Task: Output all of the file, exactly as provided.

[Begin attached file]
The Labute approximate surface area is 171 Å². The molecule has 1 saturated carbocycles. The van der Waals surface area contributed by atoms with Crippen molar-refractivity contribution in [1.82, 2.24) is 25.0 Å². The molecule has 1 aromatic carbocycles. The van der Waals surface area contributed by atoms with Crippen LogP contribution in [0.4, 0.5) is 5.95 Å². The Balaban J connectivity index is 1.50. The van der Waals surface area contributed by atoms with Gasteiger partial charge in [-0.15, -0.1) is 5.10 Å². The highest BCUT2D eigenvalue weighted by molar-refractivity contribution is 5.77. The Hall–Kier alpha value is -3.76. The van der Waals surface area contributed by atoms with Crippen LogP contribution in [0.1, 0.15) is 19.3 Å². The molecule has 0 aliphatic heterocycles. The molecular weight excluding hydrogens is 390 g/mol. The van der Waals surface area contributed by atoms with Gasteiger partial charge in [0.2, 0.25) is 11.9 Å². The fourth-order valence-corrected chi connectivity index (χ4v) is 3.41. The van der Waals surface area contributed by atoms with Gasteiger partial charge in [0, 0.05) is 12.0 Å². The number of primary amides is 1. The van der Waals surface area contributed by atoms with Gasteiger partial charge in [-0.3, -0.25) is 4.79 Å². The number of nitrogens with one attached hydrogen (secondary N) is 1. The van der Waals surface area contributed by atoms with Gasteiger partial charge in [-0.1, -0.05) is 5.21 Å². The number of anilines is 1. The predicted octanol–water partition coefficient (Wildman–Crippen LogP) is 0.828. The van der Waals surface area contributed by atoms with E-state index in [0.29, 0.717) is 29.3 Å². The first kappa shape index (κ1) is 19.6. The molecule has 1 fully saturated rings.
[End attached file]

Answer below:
The Labute approximate surface area is 171 Å². The molecule has 1 saturated carbocycles. The van der Waals surface area contributed by atoms with Crippen molar-refractivity contribution in [1.82, 2.24) is 25.0 Å². The molecule has 1 aromatic carbocycles. The van der Waals surface area contributed by atoms with Crippen LogP contribution in [0.4, 0.5) is 5.95 Å². The Balaban J connectivity index is 1.50. The van der Waals surface area contributed by atoms with Gasteiger partial charge in [-0.15, -0.1) is 5.10 Å². The highest BCUT2D eigenvalue weighted by molar-refractivity contribution is 5.77. The Hall–Kier alpha value is -3.76. The van der Waals surface area contributed by atoms with Crippen LogP contribution in [0.1, 0.15) is 19.3 Å². The molecule has 0 aliphatic heterocycles. The molecular weight excluding hydrogens is 390 g/mol. The van der Waals surface area contributed by atoms with Gasteiger partial charge in [0.2, 0.25) is 11.9 Å². The fourth-order valence-corrected chi connectivity index (χ4v) is 3.41. The van der Waals surface area contributed by atoms with Gasteiger partial charge in [0, 0.05) is 12.0 Å². The number of primary amides is 1. The van der Waals surface area contributed by atoms with Gasteiger partial charge in [-0.3, -0.25) is 4.79 Å². The number of nitrogens with one attached hydrogen (secondary N) is 1. The van der Waals surface area contributed by atoms with Gasteiger partial charge in [-0.1, -0.05) is 5.21 Å². The number of anilines is 1. The predicted octanol–water partition coefficient (Wildman–Crippen LogP) is 0.828. The van der Waals surface area contributed by atoms with E-state index in [0.29, 0.717) is 29.3 Å². The first kappa shape index (κ1) is 19.6. The molecule has 1 fully saturated rings.